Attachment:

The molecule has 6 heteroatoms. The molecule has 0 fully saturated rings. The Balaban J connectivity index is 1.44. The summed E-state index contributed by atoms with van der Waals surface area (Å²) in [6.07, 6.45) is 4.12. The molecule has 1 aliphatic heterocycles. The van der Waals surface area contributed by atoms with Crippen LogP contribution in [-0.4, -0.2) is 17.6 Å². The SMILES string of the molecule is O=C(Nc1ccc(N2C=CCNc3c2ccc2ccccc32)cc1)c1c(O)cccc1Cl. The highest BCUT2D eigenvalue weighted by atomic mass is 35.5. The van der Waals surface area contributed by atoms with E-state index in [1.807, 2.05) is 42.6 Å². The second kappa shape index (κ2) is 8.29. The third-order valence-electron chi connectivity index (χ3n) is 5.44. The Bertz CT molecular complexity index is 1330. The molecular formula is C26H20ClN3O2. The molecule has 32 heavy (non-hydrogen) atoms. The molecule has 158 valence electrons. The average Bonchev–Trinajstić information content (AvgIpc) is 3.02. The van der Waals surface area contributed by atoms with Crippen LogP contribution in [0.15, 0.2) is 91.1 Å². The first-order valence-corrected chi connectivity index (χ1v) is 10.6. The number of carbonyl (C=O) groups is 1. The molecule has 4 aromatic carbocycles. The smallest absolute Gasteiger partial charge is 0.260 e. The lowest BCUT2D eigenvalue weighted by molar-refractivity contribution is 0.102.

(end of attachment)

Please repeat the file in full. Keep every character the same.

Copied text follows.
The molecule has 6 heteroatoms. The molecule has 0 fully saturated rings. The Balaban J connectivity index is 1.44. The summed E-state index contributed by atoms with van der Waals surface area (Å²) in [6.07, 6.45) is 4.12. The molecule has 1 aliphatic heterocycles. The van der Waals surface area contributed by atoms with Crippen LogP contribution in [-0.4, -0.2) is 17.6 Å². The SMILES string of the molecule is O=C(Nc1ccc(N2C=CCNc3c2ccc2ccccc32)cc1)c1c(O)cccc1Cl. The highest BCUT2D eigenvalue weighted by atomic mass is 35.5. The van der Waals surface area contributed by atoms with E-state index in [1.807, 2.05) is 42.6 Å². The second kappa shape index (κ2) is 8.29. The third-order valence-electron chi connectivity index (χ3n) is 5.44. The Bertz CT molecular complexity index is 1330. The molecular formula is C26H20ClN3O2. The molecule has 32 heavy (non-hydrogen) atoms. The molecule has 158 valence electrons. The average Bonchev–Trinajstić information content (AvgIpc) is 3.02. The van der Waals surface area contributed by atoms with Crippen LogP contribution in [0.15, 0.2) is 91.1 Å². The first-order valence-corrected chi connectivity index (χ1v) is 10.6. The number of carbonyl (C=O) groups is 1. The molecule has 4 aromatic carbocycles. The smallest absolute Gasteiger partial charge is 0.260 e. The lowest BCUT2D eigenvalue weighted by molar-refractivity contribution is 0.102.